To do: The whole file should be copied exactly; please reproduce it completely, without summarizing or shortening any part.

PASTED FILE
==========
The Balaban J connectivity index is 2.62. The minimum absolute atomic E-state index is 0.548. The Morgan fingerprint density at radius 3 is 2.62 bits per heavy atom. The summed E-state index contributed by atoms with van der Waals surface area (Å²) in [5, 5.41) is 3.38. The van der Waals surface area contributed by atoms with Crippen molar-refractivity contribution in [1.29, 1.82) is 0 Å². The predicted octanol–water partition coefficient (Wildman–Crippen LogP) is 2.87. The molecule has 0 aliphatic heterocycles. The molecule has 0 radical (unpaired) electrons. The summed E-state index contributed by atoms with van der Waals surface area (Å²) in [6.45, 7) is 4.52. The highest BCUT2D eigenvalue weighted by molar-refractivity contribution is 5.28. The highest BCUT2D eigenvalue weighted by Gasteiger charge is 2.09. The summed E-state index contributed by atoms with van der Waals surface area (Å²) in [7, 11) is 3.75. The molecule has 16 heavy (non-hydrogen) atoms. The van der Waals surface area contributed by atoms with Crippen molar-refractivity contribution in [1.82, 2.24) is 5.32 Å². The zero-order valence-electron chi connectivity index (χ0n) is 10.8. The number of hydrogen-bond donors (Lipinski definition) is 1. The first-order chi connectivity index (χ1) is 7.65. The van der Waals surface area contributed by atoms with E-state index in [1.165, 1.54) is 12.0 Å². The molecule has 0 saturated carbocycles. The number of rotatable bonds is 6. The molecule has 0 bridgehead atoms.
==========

The Balaban J connectivity index is 2.62. The minimum absolute atomic E-state index is 0.548. The Morgan fingerprint density at radius 3 is 2.62 bits per heavy atom. The summed E-state index contributed by atoms with van der Waals surface area (Å²) in [5, 5.41) is 3.38. The van der Waals surface area contributed by atoms with Crippen molar-refractivity contribution in [1.29, 1.82) is 0 Å². The predicted octanol–water partition coefficient (Wildman–Crippen LogP) is 2.87. The molecule has 0 aliphatic heterocycles. The molecule has 0 radical (unpaired) electrons. The summed E-state index contributed by atoms with van der Waals surface area (Å²) in [6.45, 7) is 4.52. The highest BCUT2D eigenvalue weighted by molar-refractivity contribution is 5.28. The highest BCUT2D eigenvalue weighted by Gasteiger charge is 2.09. The summed E-state index contributed by atoms with van der Waals surface area (Å²) in [7, 11) is 3.75. The molecule has 16 heavy (non-hydrogen) atoms. The van der Waals surface area contributed by atoms with Crippen molar-refractivity contribution in [1.82, 2.24) is 5.32 Å². The zero-order valence-electron chi connectivity index (χ0n) is 10.8. The number of hydrogen-bond donors (Lipinski definition) is 1. The first-order chi connectivity index (χ1) is 7.65. The van der Waals surface area contributed by atoms with E-state index in [1.165, 1.54) is 12.0 Å². The molecule has 0 saturated carbocycles. The number of rotatable bonds is 6. The molecule has 0 bridgehead atoms.